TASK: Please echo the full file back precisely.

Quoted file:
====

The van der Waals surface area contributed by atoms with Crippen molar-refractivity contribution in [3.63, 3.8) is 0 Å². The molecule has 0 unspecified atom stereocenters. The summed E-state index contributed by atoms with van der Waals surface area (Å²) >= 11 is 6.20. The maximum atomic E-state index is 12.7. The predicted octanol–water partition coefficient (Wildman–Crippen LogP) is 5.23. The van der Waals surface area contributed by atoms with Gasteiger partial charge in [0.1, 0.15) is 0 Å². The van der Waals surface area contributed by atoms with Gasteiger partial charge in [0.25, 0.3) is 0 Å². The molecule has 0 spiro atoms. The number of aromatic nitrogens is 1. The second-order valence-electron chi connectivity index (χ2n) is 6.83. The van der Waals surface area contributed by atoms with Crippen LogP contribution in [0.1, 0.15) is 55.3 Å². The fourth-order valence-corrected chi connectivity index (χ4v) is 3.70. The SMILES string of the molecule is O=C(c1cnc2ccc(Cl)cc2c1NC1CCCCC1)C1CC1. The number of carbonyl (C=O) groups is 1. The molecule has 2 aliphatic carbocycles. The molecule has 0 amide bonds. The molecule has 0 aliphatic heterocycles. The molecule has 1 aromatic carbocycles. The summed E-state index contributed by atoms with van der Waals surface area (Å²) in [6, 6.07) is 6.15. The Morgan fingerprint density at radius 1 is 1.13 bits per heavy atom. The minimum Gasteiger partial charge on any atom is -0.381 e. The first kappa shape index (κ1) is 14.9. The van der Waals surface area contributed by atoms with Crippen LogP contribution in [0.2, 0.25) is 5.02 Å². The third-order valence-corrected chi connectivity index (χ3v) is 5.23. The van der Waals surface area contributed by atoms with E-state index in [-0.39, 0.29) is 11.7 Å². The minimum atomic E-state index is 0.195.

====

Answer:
The van der Waals surface area contributed by atoms with Crippen molar-refractivity contribution in [3.63, 3.8) is 0 Å². The molecule has 0 unspecified atom stereocenters. The summed E-state index contributed by atoms with van der Waals surface area (Å²) >= 11 is 6.20. The maximum atomic E-state index is 12.7. The predicted octanol–water partition coefficient (Wildman–Crippen LogP) is 5.23. The van der Waals surface area contributed by atoms with Gasteiger partial charge in [0.1, 0.15) is 0 Å². The van der Waals surface area contributed by atoms with Gasteiger partial charge in [0.25, 0.3) is 0 Å². The molecule has 0 spiro atoms. The number of aromatic nitrogens is 1. The second-order valence-electron chi connectivity index (χ2n) is 6.83. The van der Waals surface area contributed by atoms with Crippen LogP contribution in [0.1, 0.15) is 55.3 Å². The fourth-order valence-corrected chi connectivity index (χ4v) is 3.70. The SMILES string of the molecule is O=C(c1cnc2ccc(Cl)cc2c1NC1CCCCC1)C1CC1. The number of carbonyl (C=O) groups is 1. The molecule has 2 aliphatic carbocycles. The molecule has 0 amide bonds. The molecule has 0 aliphatic heterocycles. The molecule has 1 aromatic carbocycles. The summed E-state index contributed by atoms with van der Waals surface area (Å²) in [6, 6.07) is 6.15. The Morgan fingerprint density at radius 1 is 1.13 bits per heavy atom. The minimum Gasteiger partial charge on any atom is -0.381 e. The first kappa shape index (κ1) is 14.9. The van der Waals surface area contributed by atoms with Crippen LogP contribution in [0.2, 0.25) is 5.02 Å². The third-order valence-corrected chi connectivity index (χ3v) is 5.23. The van der Waals surface area contributed by atoms with E-state index in [-0.39, 0.29) is 11.7 Å². The minimum atomic E-state index is 0.195.